Kashmir holds landmark Zubin Mehta concert
Renowned Indian conductor Zubin Mehta has conducted a concert by the Bavarian State Orchestra in Indian-administered Kashmir.
Nearly 2,000 guests attended the concert, hosted by the German embassy in the Shalimar Gardens in Srinagar.
Zubin Mehta said he had "waited for this moment" for all his life and hoped "to spread the message of peace".
But separatists protested, saying the concert was an attempt to legitimise Delhi's rule in the disputed region.
Hundreds of people waited for hours at Shalimar Gardens for Zubin Mehta to arrive. The concert began and ended with a joint performance with a group of Kashmiri musicians. In between it was time for Beethoven, Haydn and Tchaikovsky. The setting was spectacular and the music sublime.
Watched by the who's who of Kashmir's political and high society, European diplomats and special invitees from Delhi and Mumbai, the 90-minute concert passed off without a hitch.
Despite the dissenting voices at a parallel concert organised by rights activists just a few miles away, and the strike shutdown of the city, Zubin Mehta's concert is being seen as a huge success by the authorities.
And authorities say this gives the confidence to organise more such events in future.
Srinagar and other parts of the Kashmir Valley were completely shut down in response to a day-long strike called by the veteran separatist leader Syed Ali Shah Geelani.
Markets and businesses were closed and Srinagar ground to a halt.
Hundreds of policemen and paramilitary troops were deployed in the city to provide protection to the event.
Checkpoints were put up across the city and all vehicles were checked and people were frisked.
Kashmir, claimed by both India and Pakistan, has seen an armed insurgency against Indian rule since 1989.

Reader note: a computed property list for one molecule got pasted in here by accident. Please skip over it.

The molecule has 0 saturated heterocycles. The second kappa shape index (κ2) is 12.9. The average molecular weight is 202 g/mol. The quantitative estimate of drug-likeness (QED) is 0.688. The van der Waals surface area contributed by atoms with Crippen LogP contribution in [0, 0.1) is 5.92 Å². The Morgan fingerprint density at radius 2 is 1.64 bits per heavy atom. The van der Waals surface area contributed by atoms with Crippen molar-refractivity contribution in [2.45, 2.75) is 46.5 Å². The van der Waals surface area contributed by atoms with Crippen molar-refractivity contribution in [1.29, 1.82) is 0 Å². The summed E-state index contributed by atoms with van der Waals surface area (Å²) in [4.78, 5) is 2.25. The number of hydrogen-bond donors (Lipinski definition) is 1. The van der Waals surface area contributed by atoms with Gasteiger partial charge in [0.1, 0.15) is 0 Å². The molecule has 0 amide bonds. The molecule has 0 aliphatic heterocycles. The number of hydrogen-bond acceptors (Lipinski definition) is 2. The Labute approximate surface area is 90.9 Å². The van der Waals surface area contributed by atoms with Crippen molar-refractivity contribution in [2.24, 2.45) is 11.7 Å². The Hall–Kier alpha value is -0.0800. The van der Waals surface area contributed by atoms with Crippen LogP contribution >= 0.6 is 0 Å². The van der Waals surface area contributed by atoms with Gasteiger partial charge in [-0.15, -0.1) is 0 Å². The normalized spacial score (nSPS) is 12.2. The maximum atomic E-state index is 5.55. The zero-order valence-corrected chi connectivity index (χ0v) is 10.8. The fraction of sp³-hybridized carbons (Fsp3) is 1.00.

In recent years violence in Kashmir has abated from its peak in the 1990s, but the causes of the insurgency are still far from resolved.
"I am very very happy today. I have waited for this moment all my life," Mehta said at the start of his concert.
"There are those we have hurt inadvertently. I promise next time we shall do this with everyone in a stadium where everyone can come, so it won't be a select few. When the music starts, a positive wave goes from this stage everywhere."
The German ambassador Michael Steiner said the concert bridged the distance between cultures.
"The distance between Munich and Srinagar is 7,076km. Tonight, music reduced this distance to zero."
This is the first time a cultural event of this scale has been held in Kashmir and Mehta and the 98-member orchestra received a standing ovation, the BBC's Geeta Pandey reports from Srinagar.
The concert was broadcast live on dozens of television stations around the world.
Meanwhile, a parallel protest concert was held by human rights activists at the Sher-e-Kashmir park.
Khurram Parvez, one of the protest concert's organisers, said many participants were not allowed to enter the venue, and that their stage had been confiscated.
"Legitimising an occupation via a musical concert is completely unacceptable," he told the BBC.
The German embassy and Mehta denied that their concert had any political motives.
Speaking in the Indian capital, Delhi, on Friday, Mehta said "music is the only language I know and hope to spread the message of peace with this performance".
The German ambassador said they were "not trying to paint a rosy picture of Kashmir" and that concert aimed to "reach the hearts of the Kashmiris with a message of hope and encouragement".